Seabury, Jr., U.S. Pat. No. 3,850,035 issued Nov. 26, 1974, typifies known devices for directly measuring cable line tension which use electrical or mechanical transducers. The cable bears against a cleat having limited and restrained rotatability. Rotation of the cleat is mechanically linked to a variable electrical resistor. Such devices are limited to sensing tensile loads only because their output signals are scalars. That is, the output signals do not change polarity when the load on the cable changes from longitudinal or axial tension to longitudinal or axial compression. Thus, the occurrence of compression loading cannot be distinguished from tension loading. In addition, the practical dynamic response of such devices is limited to low frequency strain variations. That is because the internal linkages of the devices have a resonance. The effects of dynamic strain variations at frequencies higher than the resonance frequency will be attenuated. Use of the device of Seabury, Jr., suffers from two additional disadvantages. First, the placement of the cleat is restricted to be at the end of the load-bearing portion of the cable. Thus, the strain-measuring device cannot be placed at any convenient point along the length of the cable. Second, the cleat must be placed in-line between the cable and an anchor for the cable. This requirement causes the same undesirable consequences to the system as devices which interrupt the cable as discussed above. As has been stated, such devices tend to be bulky, expensive and inaccurate. In addition, they tend to insert an additional impedance mismatch in the load-bearing line between a cable and its anchor. This alters the frequency characteristics of the system in a way which tends to complicate the task of measuring dynamic variations in the loading.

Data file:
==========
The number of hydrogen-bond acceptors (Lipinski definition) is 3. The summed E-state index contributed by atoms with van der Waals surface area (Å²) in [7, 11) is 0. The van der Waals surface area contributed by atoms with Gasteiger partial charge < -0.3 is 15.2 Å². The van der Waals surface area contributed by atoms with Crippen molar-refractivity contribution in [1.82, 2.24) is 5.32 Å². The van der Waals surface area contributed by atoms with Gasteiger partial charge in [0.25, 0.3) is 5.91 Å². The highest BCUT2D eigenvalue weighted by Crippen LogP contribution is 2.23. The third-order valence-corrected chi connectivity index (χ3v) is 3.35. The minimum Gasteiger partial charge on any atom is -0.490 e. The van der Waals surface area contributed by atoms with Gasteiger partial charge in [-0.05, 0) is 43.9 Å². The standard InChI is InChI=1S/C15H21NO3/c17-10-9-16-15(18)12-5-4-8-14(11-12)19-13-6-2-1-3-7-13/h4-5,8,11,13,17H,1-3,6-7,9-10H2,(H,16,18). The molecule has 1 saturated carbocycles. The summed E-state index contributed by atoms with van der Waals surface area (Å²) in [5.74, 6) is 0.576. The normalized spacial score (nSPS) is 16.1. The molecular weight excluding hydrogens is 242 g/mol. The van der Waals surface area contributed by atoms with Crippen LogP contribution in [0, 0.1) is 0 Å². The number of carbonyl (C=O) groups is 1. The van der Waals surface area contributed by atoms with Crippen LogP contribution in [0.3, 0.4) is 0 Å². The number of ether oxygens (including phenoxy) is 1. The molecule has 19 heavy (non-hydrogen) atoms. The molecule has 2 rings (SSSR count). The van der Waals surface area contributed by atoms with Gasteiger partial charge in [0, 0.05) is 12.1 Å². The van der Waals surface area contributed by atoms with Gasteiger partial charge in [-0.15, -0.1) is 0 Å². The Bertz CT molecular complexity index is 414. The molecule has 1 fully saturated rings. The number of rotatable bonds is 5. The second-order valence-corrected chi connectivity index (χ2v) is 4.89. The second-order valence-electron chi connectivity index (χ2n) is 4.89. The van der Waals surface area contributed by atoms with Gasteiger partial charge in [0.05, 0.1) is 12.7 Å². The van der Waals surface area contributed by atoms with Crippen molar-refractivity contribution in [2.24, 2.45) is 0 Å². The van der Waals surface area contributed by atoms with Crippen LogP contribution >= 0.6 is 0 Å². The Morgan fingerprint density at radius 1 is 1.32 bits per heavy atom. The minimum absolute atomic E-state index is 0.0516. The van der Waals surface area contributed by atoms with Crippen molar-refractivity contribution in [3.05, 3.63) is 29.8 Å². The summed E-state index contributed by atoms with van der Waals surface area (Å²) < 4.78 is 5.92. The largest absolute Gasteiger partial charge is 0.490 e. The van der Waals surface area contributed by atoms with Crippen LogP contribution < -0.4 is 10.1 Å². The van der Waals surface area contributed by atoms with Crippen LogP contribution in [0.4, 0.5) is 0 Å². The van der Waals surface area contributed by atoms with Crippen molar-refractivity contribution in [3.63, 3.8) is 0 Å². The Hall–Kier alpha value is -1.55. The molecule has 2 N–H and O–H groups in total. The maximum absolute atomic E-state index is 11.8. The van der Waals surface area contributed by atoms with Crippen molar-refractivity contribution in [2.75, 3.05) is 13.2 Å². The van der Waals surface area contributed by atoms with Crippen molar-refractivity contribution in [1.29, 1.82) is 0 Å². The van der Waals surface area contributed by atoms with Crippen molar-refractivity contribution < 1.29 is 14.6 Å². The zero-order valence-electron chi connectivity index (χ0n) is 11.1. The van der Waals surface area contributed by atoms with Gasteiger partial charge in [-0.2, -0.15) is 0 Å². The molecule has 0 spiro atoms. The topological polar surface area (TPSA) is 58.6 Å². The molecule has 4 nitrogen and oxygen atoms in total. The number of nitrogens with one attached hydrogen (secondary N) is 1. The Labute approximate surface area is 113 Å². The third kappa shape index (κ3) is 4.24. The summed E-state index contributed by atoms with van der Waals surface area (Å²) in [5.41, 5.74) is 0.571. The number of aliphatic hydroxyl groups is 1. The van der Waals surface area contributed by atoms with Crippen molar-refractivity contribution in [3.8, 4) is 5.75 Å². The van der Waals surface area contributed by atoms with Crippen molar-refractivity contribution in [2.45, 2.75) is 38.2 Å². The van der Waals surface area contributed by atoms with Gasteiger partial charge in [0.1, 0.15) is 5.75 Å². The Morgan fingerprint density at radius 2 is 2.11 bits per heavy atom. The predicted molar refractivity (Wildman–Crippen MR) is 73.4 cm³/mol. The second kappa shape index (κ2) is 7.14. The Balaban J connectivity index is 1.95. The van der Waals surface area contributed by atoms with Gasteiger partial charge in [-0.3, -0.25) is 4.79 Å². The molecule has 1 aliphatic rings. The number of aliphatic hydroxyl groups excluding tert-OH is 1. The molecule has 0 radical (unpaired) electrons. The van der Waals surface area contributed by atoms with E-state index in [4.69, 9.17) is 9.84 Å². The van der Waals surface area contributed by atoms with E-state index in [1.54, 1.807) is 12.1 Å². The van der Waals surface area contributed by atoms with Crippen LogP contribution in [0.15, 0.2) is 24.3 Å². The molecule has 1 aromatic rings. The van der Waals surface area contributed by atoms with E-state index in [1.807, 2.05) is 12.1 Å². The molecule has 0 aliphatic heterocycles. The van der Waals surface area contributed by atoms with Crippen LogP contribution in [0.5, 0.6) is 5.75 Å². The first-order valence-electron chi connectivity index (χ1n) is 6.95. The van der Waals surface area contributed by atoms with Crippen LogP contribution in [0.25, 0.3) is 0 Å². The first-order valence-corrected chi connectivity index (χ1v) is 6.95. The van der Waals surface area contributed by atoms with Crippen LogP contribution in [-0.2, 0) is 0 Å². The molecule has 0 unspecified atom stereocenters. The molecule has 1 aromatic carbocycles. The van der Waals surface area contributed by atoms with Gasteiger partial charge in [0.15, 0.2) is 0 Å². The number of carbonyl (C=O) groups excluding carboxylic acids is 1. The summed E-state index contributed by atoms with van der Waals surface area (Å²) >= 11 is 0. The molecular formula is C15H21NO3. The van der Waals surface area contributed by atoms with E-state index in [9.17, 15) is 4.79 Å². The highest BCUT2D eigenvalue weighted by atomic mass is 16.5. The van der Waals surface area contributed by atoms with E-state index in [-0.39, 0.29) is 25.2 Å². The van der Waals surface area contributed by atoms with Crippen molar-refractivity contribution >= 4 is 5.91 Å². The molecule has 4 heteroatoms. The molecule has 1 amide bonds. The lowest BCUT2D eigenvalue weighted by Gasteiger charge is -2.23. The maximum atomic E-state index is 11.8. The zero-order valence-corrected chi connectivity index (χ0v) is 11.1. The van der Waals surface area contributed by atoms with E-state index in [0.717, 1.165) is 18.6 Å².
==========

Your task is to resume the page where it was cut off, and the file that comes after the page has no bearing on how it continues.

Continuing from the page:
Miley, U.S. Pat. No. 3,871,217 issued Mar. 18, 1975, and Conoval, U.S. Pat. No. 4,158,962 issued June 26, 1979, are exemplary of devices which indirectly monitor the load on a rod or cable by inductively or optically monitoring the variation in the natural frequency of one of the many lateral or radial oscillatory modes of the deformable structure. Such devices are suitable for measuring static loads. However, it is difficult and expensive to attempt to use such devices to detect and measure dynamic axial or longitudinal loads on the cable or rod. That is because the transformation of the dynamic variation in axial strain to a variation in oscillatory motion is a complicated nonlinear process. Therefore, some of the dynamic axial strain information is likely to be lost. Furthermore, such axial strain information as does appear in the lateral oscillatory motion appears as modulation of a mode. Complex and expensive signal detection and demodulation schemes are thus required to extract the dynamic axial loading information from the lateral displacement oscillatory signal.